How the Spurs can Win: Greg Popovich has a big problem. The first two games have made clear that the Warriors are by far the more offensively talented team. Curry, Thompson and Jack are far more talented than Danny Green and the aging and injured Parker and Ginobili. Draymond Green is far more talented than Bonner. And so far at least, there hasn’t been a significant difference in the play of Barnes and Leonard.
Tim Duncan is still one of the great offensive big men in the game, but Bogut and Ezeli’s ability to guard him one-on-one takes away a lot of his value to his team. Now he’s just a semi-efficient scorer of two point buckets, and not the team facilitator of layups and open threes that he can be when double-teamed.
What can Popovich do about this? What is the correct strategy for a team that is facing a major deficit in offensive talent?
The correct strategy is to limit the other team’s offensive possessions. To get bigger, to crash the offensive boards, and to attempt to slow the pace to a crawl. To get into crunch time with the game still close, and then hope you can execute your inside game more efficiently than the Warriors can run their offense.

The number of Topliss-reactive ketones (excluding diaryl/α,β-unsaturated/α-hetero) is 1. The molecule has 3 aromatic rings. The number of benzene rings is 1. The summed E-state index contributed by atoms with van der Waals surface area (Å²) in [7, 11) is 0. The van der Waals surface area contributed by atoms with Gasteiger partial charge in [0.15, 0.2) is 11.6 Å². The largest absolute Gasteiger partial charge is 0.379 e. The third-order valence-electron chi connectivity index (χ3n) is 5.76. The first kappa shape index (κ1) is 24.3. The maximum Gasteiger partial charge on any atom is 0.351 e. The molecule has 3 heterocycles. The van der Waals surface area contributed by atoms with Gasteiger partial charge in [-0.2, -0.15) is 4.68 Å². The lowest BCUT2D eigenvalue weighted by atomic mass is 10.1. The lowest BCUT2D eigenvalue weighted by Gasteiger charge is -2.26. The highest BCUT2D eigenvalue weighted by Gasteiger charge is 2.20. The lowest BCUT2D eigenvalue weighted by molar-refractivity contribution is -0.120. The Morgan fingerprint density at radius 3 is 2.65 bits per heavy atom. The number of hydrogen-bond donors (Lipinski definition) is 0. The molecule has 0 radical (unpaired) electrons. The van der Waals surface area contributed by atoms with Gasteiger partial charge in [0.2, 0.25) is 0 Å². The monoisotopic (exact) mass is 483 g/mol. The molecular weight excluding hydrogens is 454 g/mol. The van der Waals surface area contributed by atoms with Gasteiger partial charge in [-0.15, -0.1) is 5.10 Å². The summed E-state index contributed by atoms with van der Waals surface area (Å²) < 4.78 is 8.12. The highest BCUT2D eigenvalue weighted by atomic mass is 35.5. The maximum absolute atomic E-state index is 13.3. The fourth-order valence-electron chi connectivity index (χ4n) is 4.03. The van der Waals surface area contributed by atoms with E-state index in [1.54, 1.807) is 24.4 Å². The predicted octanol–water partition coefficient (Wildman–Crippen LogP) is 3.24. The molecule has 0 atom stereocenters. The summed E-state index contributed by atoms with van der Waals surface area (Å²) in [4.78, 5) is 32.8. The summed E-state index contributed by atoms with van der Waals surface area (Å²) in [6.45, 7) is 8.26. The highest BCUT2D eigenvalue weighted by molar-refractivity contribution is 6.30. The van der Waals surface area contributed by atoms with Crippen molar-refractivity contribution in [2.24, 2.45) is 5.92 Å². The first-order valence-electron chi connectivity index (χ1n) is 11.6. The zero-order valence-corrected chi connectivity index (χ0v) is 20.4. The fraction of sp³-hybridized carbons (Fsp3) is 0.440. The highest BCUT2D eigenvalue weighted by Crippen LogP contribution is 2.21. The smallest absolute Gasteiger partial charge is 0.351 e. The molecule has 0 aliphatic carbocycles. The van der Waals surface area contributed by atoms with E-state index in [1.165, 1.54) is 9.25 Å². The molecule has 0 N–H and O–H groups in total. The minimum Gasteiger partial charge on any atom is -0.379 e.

This must be a bit of a through the looking-glass experience for Pop. Because for several years, as Duncan has aged and his role diminished, it has been the Spurs that have been playing Nellieball, pushing the tempo, and trying to fast break and three-point shoot other teams into submission. That won’t work for the Spurs in this series. The newly Nellieball Warriors have flipped the switch on them. They are better at the Spurs’ game than the Spurs themselves.
I think Pop is too great a coach not to realize this. Which is why I expect a major adjustment from him in Game 3 or 4.
Go Big or Go Home: I expect Pop to return Tiago Splitter to the starting lineup as soon as possible, and ride him as much as he can. This could help the Spurs in several ways: